Here's where the disconnect is - according to everything I've read, all US cellular providers have agreed to blacklist the IMEI of any phone reported stolen, thus rendering it virtually useless (at least, to a thief or fence)...

    So, then, how are the cops building a database of call logs from after the reported theft of the phone, when the phone should, for all intents and purposes, be a brick?

    I can think of a few possibiliti
    • by blueg3 (192743)

      There's a gap between when the phone is stolen and when the IMEI is blacklisted. At the very least, this gap must exist since you can't report the phone stolen at exactly the same time someone stole it. They can make calls during this time.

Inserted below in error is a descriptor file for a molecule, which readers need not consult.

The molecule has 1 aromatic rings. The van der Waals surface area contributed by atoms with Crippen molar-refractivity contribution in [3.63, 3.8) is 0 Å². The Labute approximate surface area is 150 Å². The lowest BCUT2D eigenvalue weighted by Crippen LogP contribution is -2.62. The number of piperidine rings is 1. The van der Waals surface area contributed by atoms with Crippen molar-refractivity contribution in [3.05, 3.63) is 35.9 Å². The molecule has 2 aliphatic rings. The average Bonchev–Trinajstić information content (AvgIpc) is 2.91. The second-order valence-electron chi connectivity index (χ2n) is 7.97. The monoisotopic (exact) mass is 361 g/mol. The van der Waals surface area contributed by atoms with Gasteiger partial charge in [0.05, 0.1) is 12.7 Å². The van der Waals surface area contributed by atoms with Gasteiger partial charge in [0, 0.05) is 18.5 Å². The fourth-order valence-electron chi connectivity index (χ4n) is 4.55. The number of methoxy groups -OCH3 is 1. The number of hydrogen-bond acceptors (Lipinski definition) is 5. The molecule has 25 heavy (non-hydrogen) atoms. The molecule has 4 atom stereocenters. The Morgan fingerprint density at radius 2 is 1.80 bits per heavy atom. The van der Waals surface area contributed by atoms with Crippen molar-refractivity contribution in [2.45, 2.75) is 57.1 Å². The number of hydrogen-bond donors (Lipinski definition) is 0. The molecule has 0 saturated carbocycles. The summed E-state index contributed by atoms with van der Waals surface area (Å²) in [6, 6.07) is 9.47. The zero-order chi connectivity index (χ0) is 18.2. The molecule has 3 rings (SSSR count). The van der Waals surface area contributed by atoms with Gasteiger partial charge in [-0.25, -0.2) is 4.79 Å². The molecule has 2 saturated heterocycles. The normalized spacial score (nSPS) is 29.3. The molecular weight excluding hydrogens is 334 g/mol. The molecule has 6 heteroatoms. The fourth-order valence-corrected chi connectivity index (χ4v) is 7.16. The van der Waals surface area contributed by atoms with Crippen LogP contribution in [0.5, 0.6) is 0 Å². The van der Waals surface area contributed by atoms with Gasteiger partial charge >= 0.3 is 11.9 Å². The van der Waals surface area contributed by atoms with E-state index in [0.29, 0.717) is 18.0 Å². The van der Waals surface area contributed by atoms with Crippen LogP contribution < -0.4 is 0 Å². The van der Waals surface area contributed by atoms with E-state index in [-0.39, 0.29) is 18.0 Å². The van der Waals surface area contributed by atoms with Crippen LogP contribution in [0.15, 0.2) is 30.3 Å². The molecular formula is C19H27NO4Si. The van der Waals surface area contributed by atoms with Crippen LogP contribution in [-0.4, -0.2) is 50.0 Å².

Call records are strictly retrospective -- they're not a monitoring of future calls, but a record of past calls. So you report your phone stolen, the police request a call log for the stolen phone, and they get a log of calls made before the IMEI was blacklisted. In theor

      • There's a gap between when the phone is stolen and when the IMEI is blacklisted. At the very least, this gap must exist since you can't report the phone stolen at exactly the same time someone stole it. They can make calls during this time.

        Sounds logical.

        Call records are strictly retrospective -- they're not a monitoring of future calls, but a record of past calls. So you report your phone stolen, the police request a call log for the stolen phone, and they get a log of calls made before the IMEI was blacklisted. In theory, the ones of interest are those in the window between the time that you claim it was stolen and the time service was cut off.